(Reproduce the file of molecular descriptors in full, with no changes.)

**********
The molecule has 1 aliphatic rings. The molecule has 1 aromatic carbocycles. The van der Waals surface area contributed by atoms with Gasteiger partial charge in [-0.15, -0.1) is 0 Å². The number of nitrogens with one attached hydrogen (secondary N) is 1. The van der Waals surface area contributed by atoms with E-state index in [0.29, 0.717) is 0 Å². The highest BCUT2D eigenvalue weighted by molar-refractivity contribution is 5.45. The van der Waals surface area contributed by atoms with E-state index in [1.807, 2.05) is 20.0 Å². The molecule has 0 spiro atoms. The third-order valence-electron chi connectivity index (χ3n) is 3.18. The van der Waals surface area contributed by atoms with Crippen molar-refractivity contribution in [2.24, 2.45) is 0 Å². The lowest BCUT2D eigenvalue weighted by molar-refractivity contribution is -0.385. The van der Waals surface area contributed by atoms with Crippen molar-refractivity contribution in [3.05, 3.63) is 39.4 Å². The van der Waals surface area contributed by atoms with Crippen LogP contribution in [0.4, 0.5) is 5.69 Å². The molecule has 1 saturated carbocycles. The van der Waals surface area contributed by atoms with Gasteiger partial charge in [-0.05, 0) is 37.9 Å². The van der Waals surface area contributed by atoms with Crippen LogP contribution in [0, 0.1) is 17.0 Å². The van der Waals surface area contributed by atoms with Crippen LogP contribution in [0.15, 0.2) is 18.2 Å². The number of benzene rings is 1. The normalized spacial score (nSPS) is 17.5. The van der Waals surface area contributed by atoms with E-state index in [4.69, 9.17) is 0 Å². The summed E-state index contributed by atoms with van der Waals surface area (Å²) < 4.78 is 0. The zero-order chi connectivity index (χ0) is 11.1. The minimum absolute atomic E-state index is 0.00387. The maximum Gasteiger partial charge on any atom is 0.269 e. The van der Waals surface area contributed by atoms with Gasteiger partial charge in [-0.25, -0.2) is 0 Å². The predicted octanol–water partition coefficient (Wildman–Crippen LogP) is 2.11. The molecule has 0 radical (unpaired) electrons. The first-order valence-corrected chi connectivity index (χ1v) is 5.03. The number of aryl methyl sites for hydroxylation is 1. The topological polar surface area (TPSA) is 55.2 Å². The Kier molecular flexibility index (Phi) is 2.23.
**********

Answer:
The molecule has 1 aliphatic rings. The molecule has 1 aromatic carbocycles. The van der Waals surface area contributed by atoms with Gasteiger partial charge in [-0.15, -0.1) is 0 Å². The number of nitrogens with one attached hydrogen (secondary N) is 1. The van der Waals surface area contributed by atoms with E-state index in [0.29, 0.717) is 0 Å². The highest BCUT2D eigenvalue weighted by molar-refractivity contribution is 5.45. The van der Waals surface area contributed by atoms with E-state index in [1.807, 2.05) is 20.0 Å². The molecule has 0 spiro atoms. The third-order valence-electron chi connectivity index (χ3n) is 3.18. The van der Waals surface area contributed by atoms with Crippen molar-refractivity contribution in [2.24, 2.45) is 0 Å². The lowest BCUT2D eigenvalue weighted by molar-refractivity contribution is -0.385. The van der Waals surface area contributed by atoms with Crippen molar-refractivity contribution in [3.05, 3.63) is 39.4 Å². The van der Waals surface area contributed by atoms with Crippen LogP contribution in [0.4, 0.5) is 5.69 Å². The molecule has 1 saturated carbocycles. The van der Waals surface area contributed by atoms with Gasteiger partial charge in [-0.05, 0) is 37.9 Å². The van der Waals surface area contributed by atoms with Crippen LogP contribution in [0, 0.1) is 17.0 Å². The van der Waals surface area contributed by atoms with Crippen LogP contribution in [0.15, 0.2) is 18.2 Å². The number of benzene rings is 1. The normalized spacial score (nSPS) is 17.5. The van der Waals surface area contributed by atoms with E-state index in [4.69, 9.17) is 0 Å². The summed E-state index contributed by atoms with van der Waals surface area (Å²) < 4.78 is 0. The zero-order chi connectivity index (χ0) is 11.1. The minimum absolute atomic E-state index is 0.00387. The maximum Gasteiger partial charge on any atom is 0.269 e. The van der Waals surface area contributed by atoms with Gasteiger partial charge in [-0.25, -0.2) is 0 Å². The predicted octanol–water partition coefficient (Wildman–Crippen LogP) is 2.11. The molecule has 0 radical (unpaired) electrons. The first-order valence-corrected chi connectivity index (χ1v) is 5.03. The number of aryl methyl sites for hydroxylation is 1. The topological polar surface area (TPSA) is 55.2 Å². The Kier molecular flexibility index (Phi) is 2.23.